Apple’s 2021 product roadmap

Photo by Przemyslaw Marczynski on Unsplash

HomePod & Apple TV merge to become Apple HomePod TV

Why it makes sense:

  • Both run on older Apple A series chips that are becoming dated and are due for an upgrade.
  • HomePod is already awkwardly categorised under both TV and Music on Apple’s website, so Apple recognises these products have a natural fit as home devices.
  • Apple TV (hardware device) vs Apple TV 4K (hardware device) vs Apple TV+ (streaming service) is clunky brand architecture due for renovation.
  • HomePod is a high quality speaker and could make sense as an alternative to TV sound bars.
  • Siri, while improving, remains a distant third in the voice assistant category. Connecting HomePod to a TV will give it an alternative visual user interface to use when Siri fails users.
  • Along with a bump up in processing power, the merged HomePod TV would become a casual home gaming platform to rival Nintendo Switch and provide a more compelling offer for Apple Arcade / Apple One subscribers.
Photo by T. Q. on Unsplash

M1 iMacs

Why it makes sense:

  • Apple has already announced it will be moving its Macs to its own chips.
  • Moving to a new processor is hard.
  • Making a new processor is hard.
  • Apple will stabilise the Mac range on M1 chips before launching the M2… or M1XS Plus Pro Max, whatever they decide to call it.
Photo by Daniel Korpai on Unsplash

iPhones culled

Why it makes sense:

  • Prior to becoming CEO of Apple, Tim Cook came from the operations world. He gets that more SKUs = more problems.
  • 2020 saw more colours, more sizes, more parts, more price points, more variance. Those options are great for customers in the short term (customers can maximise their satisfaction) and bad in the long term (products go end of life or receive reduced updates due to lack of hardware and cost to support).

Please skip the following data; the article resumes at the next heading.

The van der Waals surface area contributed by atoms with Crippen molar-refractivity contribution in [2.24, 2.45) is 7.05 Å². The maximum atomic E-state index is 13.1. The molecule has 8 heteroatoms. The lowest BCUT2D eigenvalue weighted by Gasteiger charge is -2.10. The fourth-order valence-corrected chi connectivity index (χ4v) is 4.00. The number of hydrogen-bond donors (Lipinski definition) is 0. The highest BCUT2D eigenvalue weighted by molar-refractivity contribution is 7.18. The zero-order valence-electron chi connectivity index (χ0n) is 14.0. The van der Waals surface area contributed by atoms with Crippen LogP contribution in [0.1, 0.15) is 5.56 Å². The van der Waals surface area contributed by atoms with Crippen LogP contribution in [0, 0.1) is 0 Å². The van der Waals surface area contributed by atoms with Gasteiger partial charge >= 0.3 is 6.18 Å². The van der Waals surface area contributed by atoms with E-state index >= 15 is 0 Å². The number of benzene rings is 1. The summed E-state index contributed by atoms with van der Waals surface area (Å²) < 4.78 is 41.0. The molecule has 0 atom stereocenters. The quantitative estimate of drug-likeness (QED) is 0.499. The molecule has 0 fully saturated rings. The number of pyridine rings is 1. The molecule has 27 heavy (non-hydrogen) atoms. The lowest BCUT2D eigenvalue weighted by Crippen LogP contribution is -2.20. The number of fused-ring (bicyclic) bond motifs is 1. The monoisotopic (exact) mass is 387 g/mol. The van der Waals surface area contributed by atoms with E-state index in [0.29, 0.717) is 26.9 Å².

• Expect an iPhone portfolio simplification in 2021.
Photo by Julian O'hayon on Unsplash

Apple One adds an Apple VPN service

Why it makes sense:

  • Apple has sought to differentiate itself from other ‘Big Tech’ companies on the basis of privacy.
  • Apple’s premise is that because it sells products (iPhones, Macbooks) to customers rather than selling users’ attention (Facebook, Youtube) and intents (Google, Amazon) to advertisers, Apple is best placed to offer a pro-privacy products that serve you.
  • Using a virtual private network (VPN), is an often recommended, but widely under utilised privacy tool for individuals when using the internet.
  • While Apple could build this in to its Safari web browser, similar to Opera, making this a paid VPN service that operates at the device rather than the browser level would better fit with the company’s product position and services strategy.
  • Mozilla, who make the Firefox web browser and have similarly sought to boast their privacy credentials, have already made a similar move by launching their US$4.99/month Mozilla VPN in the US, the UK, Canada, New Zealand, Singapore and Malaysia.
  • An Apple VPN would strengthen the privacy divide between it and other tech giants.

There won’t be an Apple car in 2021 (or this decade)

Why it makes sense:

  • Building cars is hard and expensive, meaning failure is slow and costly.
  • Apple has working relationships with existing successful auto makers that see its technology deployed in vendor vehicles.
  • Contribution margins on consumer vehicles are low compared to Apple’s.
  • Apple’s growth strategy is directed towards subscription services (Music, News+, TV+, Fitness, Arcade, iCloud, One), financial services (Pay, Card) and the products that support them.
  • The company’s hope is for a virtuous cycle of customer retention where users buy Apple products to access Apple services and use Apple services because they bought an Apple product.
  • A car is a large, expensive, hard to make, hard to distribute, infrequently purchased, low margin product with after-market servicing challenges that doesn’t fit with the company’s strategy.
  • While the artist impressions will continue to drive clickbait, don’t expect an Apple car any time this decade.
Photo by Susan Duran on Unsplash

No Apple Glasses in 2021

Why it makes sense:

  • Siri is (generously) the third best voice assistant currently in the market.
  • A glasses based product is likely to be heavily reliant on voice for user interaction.
  • Siri is barely ready to be the primary user interface of your HomePod.
  • Siri is not ready to be the primary user interface of a device you wear on your face.
  • Apple already has a discrete display offering for notifications and wearable audio assistant, Apple Watch and AirPods.

That’s it

Thanks for reading, please do let me know why these predictions are all wrong and wishing you a happy 2021!

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